The asphalt is hot and crackled. Must be at least 100 years old. The road is infinite and it bears the stains and scars of abandonment. It separates the mountain from the sea and runs from east to west like a bleeding equatorial line. The mountain is huge, overwhelming even. As it meets the ocean, a fight between the white foam and massive rocks is revealed. The fight turns into a fading dance.
The sound of the rolling surf crashing with the mountain provides the perfect soundtrack. On the stereo a Bob Dylan cassette has been playing for uncountable hours now, from side A to side B, tirelessly.
A diagonal tear runs across the dashboard with several duck tape reparations along its way. Below the stereo an ashtray full of cigarette butts of different brands is barely holding on.
In the back seat lies my only companion, an old Gibson Lespaul. Though it has not been plugged since a lifetime ago, all I need is the tinkling sound of its lifeless strings as I pick on them with the tip of my fingers. I feel her staring right into the back of my neck, judging me. Wondering why no current runs anymore through her steel strings. Along with the guitar an old Adidas bag containing a bunch of dirty old rags one could call clothes. Under, the remains of a previous life that no longer is.
The cabin is dirty and has a funny smell, the smell of thousands air fresheners blended with heavy smoking. New car smell one could say.
The truck is old, strong, reliable and familiar. The color is white, or anyway it used to be. It has seen so many sunsets that it has caught a yellowish tone. It has no brand anymore for it holds parts from countless old machines. No branding, just like a wild horse. It is one of a kind.
It remembers me of the old man. Although the truck was so ridiculously looking it made him proud. Papa put it together all by himself. It was his most cherished possession. His own mechanical modern Prometheus. I remember the look on his face whenever he turned the keys and after a short screeching sound the engine would start. As if no one expected that it was going to happen and he surprised us once again.
When I was boy I used to admire the old truck, I daydreamed of driving it. Well into my twenties I despised it. Never understood why my father kept it around for so many years, and yet, here it was, taking me to what would be the most significant journey in my insignificant existence.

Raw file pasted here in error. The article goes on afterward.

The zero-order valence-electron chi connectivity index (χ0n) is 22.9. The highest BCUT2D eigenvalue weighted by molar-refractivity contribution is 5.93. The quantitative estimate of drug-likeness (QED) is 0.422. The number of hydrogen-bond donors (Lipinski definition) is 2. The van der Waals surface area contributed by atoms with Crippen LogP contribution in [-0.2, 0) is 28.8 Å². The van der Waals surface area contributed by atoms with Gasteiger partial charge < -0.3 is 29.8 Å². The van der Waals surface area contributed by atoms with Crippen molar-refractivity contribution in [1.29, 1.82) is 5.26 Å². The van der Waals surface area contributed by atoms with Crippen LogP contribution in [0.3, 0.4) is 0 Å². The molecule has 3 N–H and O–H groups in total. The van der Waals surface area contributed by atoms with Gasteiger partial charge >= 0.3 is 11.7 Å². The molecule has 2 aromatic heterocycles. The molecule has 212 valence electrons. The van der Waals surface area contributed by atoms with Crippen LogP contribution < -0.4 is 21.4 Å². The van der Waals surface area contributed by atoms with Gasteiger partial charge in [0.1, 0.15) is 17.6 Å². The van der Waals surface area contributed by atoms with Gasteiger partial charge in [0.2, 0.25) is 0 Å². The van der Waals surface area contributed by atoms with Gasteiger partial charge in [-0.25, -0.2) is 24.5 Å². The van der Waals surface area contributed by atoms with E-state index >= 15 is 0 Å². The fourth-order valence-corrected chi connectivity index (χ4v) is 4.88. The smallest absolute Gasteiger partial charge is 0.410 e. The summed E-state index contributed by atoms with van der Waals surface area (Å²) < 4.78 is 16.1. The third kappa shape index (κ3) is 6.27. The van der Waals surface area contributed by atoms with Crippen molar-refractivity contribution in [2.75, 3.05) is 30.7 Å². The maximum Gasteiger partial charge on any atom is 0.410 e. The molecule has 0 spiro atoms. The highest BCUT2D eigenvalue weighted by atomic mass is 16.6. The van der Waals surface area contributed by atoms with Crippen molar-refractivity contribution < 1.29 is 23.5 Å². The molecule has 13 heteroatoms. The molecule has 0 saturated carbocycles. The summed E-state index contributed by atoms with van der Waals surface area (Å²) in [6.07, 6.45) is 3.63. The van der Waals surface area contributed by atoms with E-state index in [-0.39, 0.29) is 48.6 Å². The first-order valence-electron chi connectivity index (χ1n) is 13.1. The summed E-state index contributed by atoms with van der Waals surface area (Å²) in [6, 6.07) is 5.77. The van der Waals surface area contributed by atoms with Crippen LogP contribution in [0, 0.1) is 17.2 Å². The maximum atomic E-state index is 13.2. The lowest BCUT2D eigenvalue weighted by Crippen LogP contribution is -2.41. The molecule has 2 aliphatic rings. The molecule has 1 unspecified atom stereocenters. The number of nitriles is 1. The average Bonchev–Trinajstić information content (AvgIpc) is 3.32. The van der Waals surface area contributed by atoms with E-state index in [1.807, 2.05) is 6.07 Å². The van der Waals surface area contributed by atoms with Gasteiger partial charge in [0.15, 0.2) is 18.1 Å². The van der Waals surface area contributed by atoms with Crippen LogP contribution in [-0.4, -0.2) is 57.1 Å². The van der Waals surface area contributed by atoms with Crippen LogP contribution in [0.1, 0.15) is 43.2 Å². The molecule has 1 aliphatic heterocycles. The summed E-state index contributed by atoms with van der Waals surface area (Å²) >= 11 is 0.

The seats are a cheap imitation of leather to which I have become fairly accustomed. On the copilot’s seat lies an old road map full of annotations, directions and phone numbers that will be dialed no more. Along with the map, empty paper bags where different sorts of greasy and unhealthy food used to be wrapped and empty beer bottles provide proper decorations.
I plunge my foot into the gas and feel the engine roar softly into cruise speed. Suddenly the asphalt road ends. A small ledge gives way to a dirt road. As the car swooshes from one road to the other, I feel as if the truck were floating. The dirt is way softer than the asphalt. Without looking in the rear view mirror, I know that a huge cloud of dirt is following me. I imagine how it would look from above. Through the salt covered windshield I notice how perfect an angle the mountain and the sea form. I feel the tempest I’m leaving behind. Dark gray clouds, heavy rain and lightning, contrast with the blue skies that lie ahead.
An old single fin surfboard is strapped to the roof, its color matches the truck’s and yet its significance is completely different. This was the first thing that was ever truly mine.
It is as if I were playing one of those cheesy games in which you have to pick four things to take to the end of the world.
The truck, other than knowing were I’m going to, is the most reliable piece of machinery in earth, “simple mechanics will never let you down,” the old man would say.
The guitar is company. Someone once told me you are never alone if you choose the company of a musical instrument. Plus, she never talks back unless I want her to.
The surfboard above my head is my own personal church.
And the tape (Dylan). The tape reminds me of her.
As the sun starts setting on the uneven horizon, color starts blasting all over the sky tainting it in different tones of red, yellow and green. I am blinded. The cabin is filled with the weary light of the late afternoon, and the sun while hurting my eyes, gently warms my face. Beams of color are shot directly into the storm in my back, morphing all those different shades of gray into an immense surrealist painting.
I feel like Apollo riding my burning chariot into the sun.
As I steadily hold my course, Mr. Dylan once again says, “it’s all over now Baby Blue” and I smile, for I don’t know what lies ahead.Never thought that going back would feel like moving forward.